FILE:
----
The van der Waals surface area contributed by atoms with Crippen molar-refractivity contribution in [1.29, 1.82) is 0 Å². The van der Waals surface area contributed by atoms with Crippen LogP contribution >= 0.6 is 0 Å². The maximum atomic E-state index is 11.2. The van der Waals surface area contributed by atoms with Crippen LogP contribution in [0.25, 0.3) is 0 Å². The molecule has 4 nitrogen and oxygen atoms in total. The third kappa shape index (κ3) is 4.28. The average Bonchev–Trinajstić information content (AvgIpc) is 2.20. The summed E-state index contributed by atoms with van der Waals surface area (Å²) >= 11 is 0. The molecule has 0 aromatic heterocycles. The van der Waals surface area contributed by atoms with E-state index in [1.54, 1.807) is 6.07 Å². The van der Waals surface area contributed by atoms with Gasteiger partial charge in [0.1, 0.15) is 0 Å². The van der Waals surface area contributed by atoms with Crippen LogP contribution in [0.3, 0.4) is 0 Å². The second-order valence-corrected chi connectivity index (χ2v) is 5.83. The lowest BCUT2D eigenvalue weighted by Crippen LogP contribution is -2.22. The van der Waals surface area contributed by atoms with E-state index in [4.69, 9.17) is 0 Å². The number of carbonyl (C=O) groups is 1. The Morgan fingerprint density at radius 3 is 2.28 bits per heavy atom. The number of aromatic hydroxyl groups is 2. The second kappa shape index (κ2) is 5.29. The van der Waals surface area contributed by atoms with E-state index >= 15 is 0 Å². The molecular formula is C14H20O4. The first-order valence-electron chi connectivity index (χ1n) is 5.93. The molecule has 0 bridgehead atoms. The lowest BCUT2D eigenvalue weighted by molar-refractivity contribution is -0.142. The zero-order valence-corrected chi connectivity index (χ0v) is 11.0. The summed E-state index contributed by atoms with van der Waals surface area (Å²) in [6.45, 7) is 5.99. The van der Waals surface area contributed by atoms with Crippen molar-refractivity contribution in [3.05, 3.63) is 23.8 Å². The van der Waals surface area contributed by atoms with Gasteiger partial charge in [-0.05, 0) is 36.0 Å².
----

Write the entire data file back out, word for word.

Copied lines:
The van der Waals surface area contributed by atoms with Crippen molar-refractivity contribution in [1.29, 1.82) is 0 Å². The van der Waals surface area contributed by atoms with Crippen LogP contribution >= 0.6 is 0 Å². The maximum atomic E-state index is 11.2. The van der Waals surface area contributed by atoms with Crippen LogP contribution in [0.25, 0.3) is 0 Å². The molecule has 4 nitrogen and oxygen atoms in total. The third kappa shape index (κ3) is 4.28. The average Bonchev–Trinajstić information content (AvgIpc) is 2.20. The summed E-state index contributed by atoms with van der Waals surface area (Å²) >= 11 is 0. The molecule has 0 aromatic heterocycles. The van der Waals surface area contributed by atoms with E-state index in [1.54, 1.807) is 6.07 Å². The van der Waals surface area contributed by atoms with Gasteiger partial charge in [0.1, 0.15) is 0 Å². The van der Waals surface area contributed by atoms with Crippen LogP contribution in [0.3, 0.4) is 0 Å². The second-order valence-corrected chi connectivity index (χ2v) is 5.83. The lowest BCUT2D eigenvalue weighted by Crippen LogP contribution is -2.22. The van der Waals surface area contributed by atoms with E-state index in [4.69, 9.17) is 0 Å². The number of carbonyl (C=O) groups is 1. The Morgan fingerprint density at radius 3 is 2.28 bits per heavy atom. The number of aromatic hydroxyl groups is 2. The second kappa shape index (κ2) is 5.29. The van der Waals surface area contributed by atoms with E-state index >= 15 is 0 Å². The molecular formula is C14H20O4. The first-order valence-electron chi connectivity index (χ1n) is 5.93. The molecule has 0 bridgehead atoms. The lowest BCUT2D eigenvalue weighted by molar-refractivity contribution is -0.142. The zero-order valence-corrected chi connectivity index (χ0v) is 11.0. The summed E-state index contributed by atoms with van der Waals surface area (Å²) in [6.45, 7) is 5.99. The van der Waals surface area contributed by atoms with Crippen molar-refractivity contribution in [3.05, 3.63) is 23.8 Å². The van der Waals surface area contributed by atoms with Gasteiger partial charge in [-0.05, 0) is 36.0 Å².